Armstrong, Edwin Howard – The Vagaries and elusiveness of invention
Type of Spiritual Experience
A description of the experience
In accepting the Edison Medal, Armstrong delivered one of the most graceful and characteristic papers of his career, entitled "Vagaries and Elusiveness of Invention." In a retrospective mood, engendered by the then apparent victory of FM in establishing itself, Armstrong said in part:
"To have belonged to the generation which learned the meaning of volts and amperes when Edison was at the height of his career, to be able to follow in the footsteps of my old instructor-Michael Pupin-who stood here twenty-two years ago, and to have my own work appraised, during these difficult days, as worthy of the Edison Medal, gives it an inspiring meaning that can never be described.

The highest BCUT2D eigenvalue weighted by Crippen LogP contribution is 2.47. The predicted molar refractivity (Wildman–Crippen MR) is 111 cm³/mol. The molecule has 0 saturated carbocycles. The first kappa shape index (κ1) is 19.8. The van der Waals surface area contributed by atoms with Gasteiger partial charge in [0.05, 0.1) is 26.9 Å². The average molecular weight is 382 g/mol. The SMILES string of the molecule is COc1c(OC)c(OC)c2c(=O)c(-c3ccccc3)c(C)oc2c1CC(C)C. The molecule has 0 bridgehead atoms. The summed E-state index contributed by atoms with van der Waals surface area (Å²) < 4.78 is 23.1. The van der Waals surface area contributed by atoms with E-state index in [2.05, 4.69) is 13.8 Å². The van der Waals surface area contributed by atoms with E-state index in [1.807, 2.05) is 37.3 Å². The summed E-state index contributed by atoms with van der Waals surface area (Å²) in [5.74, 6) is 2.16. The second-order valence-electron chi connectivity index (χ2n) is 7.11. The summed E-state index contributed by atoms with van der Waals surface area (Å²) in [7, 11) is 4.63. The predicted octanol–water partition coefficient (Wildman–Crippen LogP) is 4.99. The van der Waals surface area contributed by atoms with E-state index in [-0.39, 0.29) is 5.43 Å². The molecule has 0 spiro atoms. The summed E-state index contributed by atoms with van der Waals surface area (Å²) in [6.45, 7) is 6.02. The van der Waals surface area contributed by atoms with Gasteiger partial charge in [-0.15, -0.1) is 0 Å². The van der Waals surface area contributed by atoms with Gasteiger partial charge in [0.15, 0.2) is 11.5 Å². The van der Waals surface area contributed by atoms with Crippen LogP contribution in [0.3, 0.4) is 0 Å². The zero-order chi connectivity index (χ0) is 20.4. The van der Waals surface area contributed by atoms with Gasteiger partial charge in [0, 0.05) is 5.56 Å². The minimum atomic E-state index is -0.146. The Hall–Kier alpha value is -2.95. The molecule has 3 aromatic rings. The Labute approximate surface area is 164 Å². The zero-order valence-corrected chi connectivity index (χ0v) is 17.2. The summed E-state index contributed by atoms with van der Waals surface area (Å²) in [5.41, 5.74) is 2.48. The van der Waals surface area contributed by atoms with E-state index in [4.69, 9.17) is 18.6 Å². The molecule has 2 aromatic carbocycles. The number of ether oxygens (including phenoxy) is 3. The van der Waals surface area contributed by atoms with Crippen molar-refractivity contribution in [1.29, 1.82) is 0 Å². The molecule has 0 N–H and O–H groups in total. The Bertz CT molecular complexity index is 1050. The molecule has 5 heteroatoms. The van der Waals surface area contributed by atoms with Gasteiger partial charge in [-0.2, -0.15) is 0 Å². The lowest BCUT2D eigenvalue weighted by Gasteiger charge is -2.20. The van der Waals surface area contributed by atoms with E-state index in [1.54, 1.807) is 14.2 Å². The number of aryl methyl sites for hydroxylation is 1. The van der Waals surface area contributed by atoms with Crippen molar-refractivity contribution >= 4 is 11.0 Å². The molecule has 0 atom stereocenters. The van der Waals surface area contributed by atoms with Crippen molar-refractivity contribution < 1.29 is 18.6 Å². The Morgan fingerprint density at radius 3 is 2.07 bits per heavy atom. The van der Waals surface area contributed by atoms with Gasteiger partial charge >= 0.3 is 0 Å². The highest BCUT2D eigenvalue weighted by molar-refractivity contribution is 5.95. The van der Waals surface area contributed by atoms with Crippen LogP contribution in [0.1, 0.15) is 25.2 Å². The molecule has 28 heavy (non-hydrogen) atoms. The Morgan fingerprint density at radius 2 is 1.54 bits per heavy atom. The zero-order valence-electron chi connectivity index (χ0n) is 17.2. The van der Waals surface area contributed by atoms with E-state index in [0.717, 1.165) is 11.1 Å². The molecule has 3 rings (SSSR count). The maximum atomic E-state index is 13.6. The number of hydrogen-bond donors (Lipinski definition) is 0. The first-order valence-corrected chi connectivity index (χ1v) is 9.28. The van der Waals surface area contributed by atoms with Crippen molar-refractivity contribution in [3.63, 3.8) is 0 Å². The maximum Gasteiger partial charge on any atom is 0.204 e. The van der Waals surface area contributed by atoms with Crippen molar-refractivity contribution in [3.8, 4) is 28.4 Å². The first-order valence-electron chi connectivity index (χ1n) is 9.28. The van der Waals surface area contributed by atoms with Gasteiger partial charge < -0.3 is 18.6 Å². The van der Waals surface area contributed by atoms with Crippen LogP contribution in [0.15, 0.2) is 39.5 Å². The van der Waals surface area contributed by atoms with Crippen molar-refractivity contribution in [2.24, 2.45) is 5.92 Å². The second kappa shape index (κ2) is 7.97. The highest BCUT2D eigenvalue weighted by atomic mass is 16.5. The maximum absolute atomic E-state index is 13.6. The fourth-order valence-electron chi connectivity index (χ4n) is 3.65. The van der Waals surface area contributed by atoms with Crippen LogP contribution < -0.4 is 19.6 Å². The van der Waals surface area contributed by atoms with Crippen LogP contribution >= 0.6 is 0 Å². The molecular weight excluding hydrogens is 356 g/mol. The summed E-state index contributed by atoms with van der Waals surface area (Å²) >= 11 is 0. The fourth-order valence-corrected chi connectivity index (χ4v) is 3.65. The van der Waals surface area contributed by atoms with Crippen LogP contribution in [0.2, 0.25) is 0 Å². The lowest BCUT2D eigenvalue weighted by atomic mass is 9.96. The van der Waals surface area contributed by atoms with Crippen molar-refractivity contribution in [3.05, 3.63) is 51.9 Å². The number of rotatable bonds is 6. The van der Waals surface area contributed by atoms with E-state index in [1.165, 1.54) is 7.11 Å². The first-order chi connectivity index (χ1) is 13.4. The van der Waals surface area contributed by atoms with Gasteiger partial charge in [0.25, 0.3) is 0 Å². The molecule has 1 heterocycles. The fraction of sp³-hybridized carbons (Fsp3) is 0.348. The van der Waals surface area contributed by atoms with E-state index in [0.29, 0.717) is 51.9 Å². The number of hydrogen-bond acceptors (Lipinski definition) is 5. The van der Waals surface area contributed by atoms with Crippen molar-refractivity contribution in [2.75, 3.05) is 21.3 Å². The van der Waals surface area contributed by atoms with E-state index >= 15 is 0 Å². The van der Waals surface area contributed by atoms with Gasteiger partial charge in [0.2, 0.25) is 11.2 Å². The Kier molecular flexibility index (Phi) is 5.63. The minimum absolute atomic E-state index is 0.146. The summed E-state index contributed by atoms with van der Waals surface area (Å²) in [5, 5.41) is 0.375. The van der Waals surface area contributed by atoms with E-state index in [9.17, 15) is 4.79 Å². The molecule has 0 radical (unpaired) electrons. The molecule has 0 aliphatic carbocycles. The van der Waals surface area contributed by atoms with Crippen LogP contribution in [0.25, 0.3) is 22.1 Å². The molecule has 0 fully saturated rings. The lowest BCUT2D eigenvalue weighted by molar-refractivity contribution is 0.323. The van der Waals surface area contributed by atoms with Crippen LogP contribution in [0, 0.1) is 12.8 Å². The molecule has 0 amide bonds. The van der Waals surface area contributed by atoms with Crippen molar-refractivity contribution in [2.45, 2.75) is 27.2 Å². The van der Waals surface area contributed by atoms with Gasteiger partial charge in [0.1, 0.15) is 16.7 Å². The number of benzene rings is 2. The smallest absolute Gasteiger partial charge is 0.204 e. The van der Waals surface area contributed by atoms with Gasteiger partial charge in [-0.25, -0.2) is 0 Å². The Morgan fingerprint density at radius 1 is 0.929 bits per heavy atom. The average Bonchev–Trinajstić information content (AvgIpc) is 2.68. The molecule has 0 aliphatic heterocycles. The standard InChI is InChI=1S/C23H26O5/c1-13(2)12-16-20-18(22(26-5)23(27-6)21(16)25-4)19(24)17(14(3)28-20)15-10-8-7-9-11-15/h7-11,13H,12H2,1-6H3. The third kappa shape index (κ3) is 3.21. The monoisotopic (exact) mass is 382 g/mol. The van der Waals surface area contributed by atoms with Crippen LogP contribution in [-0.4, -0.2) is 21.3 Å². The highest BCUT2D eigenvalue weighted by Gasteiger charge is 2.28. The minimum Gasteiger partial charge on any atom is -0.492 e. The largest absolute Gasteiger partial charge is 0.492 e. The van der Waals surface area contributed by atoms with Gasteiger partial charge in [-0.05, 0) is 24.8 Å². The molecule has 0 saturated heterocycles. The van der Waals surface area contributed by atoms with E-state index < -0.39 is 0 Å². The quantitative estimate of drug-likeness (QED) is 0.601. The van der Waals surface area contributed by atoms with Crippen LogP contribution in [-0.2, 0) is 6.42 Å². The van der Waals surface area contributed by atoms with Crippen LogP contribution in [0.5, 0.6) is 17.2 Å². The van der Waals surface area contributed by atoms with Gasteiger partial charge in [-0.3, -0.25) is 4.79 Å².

But on an occasion such as this, when a man looks back over the events associated with his work, there come some sobering second thoughts. For he begins to realize how minor is that part which he himself has played in shaping the events of his career, how overpowering the part played by circumstances utterly beyond his control.
The continuous good fortune which has followed me, providing second chances at inventions when the first chance was missed and tossed away, has been all that a man could hope for and more than he has any right to expect."
The source of the experienceArmstrong, Edwin Howard
Concepts, symbols and science items
Activities and commonsteps
OverloadsSaint vitus dance - sydenhams chorea
Armstrong, E.H. (1943, April). Vagaries and elusiveness of invention. Proceedings, American Institute of Electrical Engineers. Electrical Engineering. Vol. 62.
Reprinted in The Legacies of Edwin Howard Armstrong, (1991), The Radio Club of America